I just received a text from my guitarist, urging me to change our band name from “Iraqis in Pajamas” to something else — anything else, as long as it has no Middle Eastern connotation. A young Muslim woman at the local university was just attacked and hit in the head, he informed me, and the largest mosque in our area was just vandalized.
It’s these pivotal moments that clarify our identity and character, as well as what our standing is in society and how we choose to walk through the world. My guitarist and I live about 20 minutes away from each other, in an idyllic Northwestern rural area peppered with small towns. And yet, we walk through radically different worlds.
I am an Iraqi-Israeli-American Jewish woman, with a Judeo-Arabic name – a real crowd-pleaser for racists and misogynists, providing oh so many choices for their hating pleasure. My guitarist, to the contrary, is your basic white guy from a presumably Christian family background. Which all goes to say, he can choose whether to dive into the fray or hang out on the sidelines, with no consequence for his personal identity or integrity.
For him, avoiding hate mongers is not hiding per se; it’s just stepping out of the line of fire. For this reason, my guitarist is having a hard time understanding the price he is asking me to pay in considering a name change. To him, it’s just a matter of veering away from “politics” so that we can focus on creating music and having fun.
But I did not call my band “Iraqis in Pajamas” for political reasons, any more than the young Muslim victim was practicing Islam for political reasons. “Should that woman nonetheless stop practicing Islam, change her name and stop wearing a hijab?” I asked my guitarist in a reply text. For that matter, I continued, should I not only change the band name, but also change my personal name and, considering the spike in vandalism of synagogues across America recently, stop practicing Judaism?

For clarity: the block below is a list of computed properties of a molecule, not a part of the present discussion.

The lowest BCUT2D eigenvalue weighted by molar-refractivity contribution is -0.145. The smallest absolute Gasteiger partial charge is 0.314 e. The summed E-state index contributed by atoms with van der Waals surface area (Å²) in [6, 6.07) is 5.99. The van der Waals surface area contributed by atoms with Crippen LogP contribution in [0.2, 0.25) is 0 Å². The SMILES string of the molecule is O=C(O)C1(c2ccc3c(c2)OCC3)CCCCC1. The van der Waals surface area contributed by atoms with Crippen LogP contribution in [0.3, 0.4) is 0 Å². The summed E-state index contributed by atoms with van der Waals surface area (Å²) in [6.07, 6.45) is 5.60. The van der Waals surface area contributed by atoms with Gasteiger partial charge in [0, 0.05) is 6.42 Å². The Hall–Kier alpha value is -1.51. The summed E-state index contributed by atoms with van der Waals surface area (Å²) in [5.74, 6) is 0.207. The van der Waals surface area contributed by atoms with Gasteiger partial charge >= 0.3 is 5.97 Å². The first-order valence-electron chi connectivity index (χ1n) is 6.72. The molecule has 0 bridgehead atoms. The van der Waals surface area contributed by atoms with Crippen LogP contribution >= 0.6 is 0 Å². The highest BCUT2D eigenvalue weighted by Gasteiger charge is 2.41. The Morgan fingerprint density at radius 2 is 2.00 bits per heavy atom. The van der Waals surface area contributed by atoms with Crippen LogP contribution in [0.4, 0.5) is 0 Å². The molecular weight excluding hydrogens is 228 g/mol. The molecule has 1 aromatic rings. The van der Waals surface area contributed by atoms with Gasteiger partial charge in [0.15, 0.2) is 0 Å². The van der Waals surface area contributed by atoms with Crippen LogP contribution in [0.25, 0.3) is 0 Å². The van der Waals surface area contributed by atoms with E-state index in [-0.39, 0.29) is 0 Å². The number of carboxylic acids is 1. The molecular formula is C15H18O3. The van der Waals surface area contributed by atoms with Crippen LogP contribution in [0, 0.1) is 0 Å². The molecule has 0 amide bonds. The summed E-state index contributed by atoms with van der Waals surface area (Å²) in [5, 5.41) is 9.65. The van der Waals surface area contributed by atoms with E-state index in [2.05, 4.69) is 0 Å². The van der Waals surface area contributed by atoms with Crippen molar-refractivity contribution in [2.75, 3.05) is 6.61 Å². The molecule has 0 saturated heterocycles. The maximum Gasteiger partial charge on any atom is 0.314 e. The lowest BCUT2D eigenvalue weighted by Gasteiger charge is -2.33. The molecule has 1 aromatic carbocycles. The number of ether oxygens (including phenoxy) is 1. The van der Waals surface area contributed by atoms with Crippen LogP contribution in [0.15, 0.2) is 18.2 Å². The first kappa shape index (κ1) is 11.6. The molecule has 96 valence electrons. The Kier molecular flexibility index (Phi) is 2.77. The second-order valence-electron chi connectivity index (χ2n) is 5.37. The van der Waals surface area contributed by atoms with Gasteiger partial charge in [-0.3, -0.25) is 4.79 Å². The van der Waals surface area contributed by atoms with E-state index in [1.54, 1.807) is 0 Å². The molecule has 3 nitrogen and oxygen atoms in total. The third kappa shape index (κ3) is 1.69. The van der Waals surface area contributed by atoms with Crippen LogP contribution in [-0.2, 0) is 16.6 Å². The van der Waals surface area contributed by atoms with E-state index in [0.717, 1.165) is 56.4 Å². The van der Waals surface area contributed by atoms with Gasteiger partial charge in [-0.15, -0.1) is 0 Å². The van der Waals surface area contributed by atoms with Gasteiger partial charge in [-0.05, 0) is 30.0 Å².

Many years ago, I had a fling with a Palestinian guy who later revealed that his family and he were from Iraq. During one of our conversations about identity, he asserted that the reason Jews faced discrimination and persecution in Iraq was because “they insisted on calling themselves Jews.” It’s been about 20 years, and I still remember his exact words. Well, yes, we called ourselves Jews because we are Jews. The oppression Jews faced was caused not by our self-identifying as Jews, but by others having a problem with our being Jews, and therefore, with our being, period.
True, things are heating up in the United States. But things have been hot for people with my mashup of identities, throughout my life. Case in point: In 2002, I moved to Israel, amidst a wave of daily terrorist attacks against Israeli citizens, in which two of my friends were nearly killed. About half a year later, I flew to the United States to give a presentation at Harvard about historic Arab violence against Jews indigenous to the Middle East and North Africa, like my family in Iraq.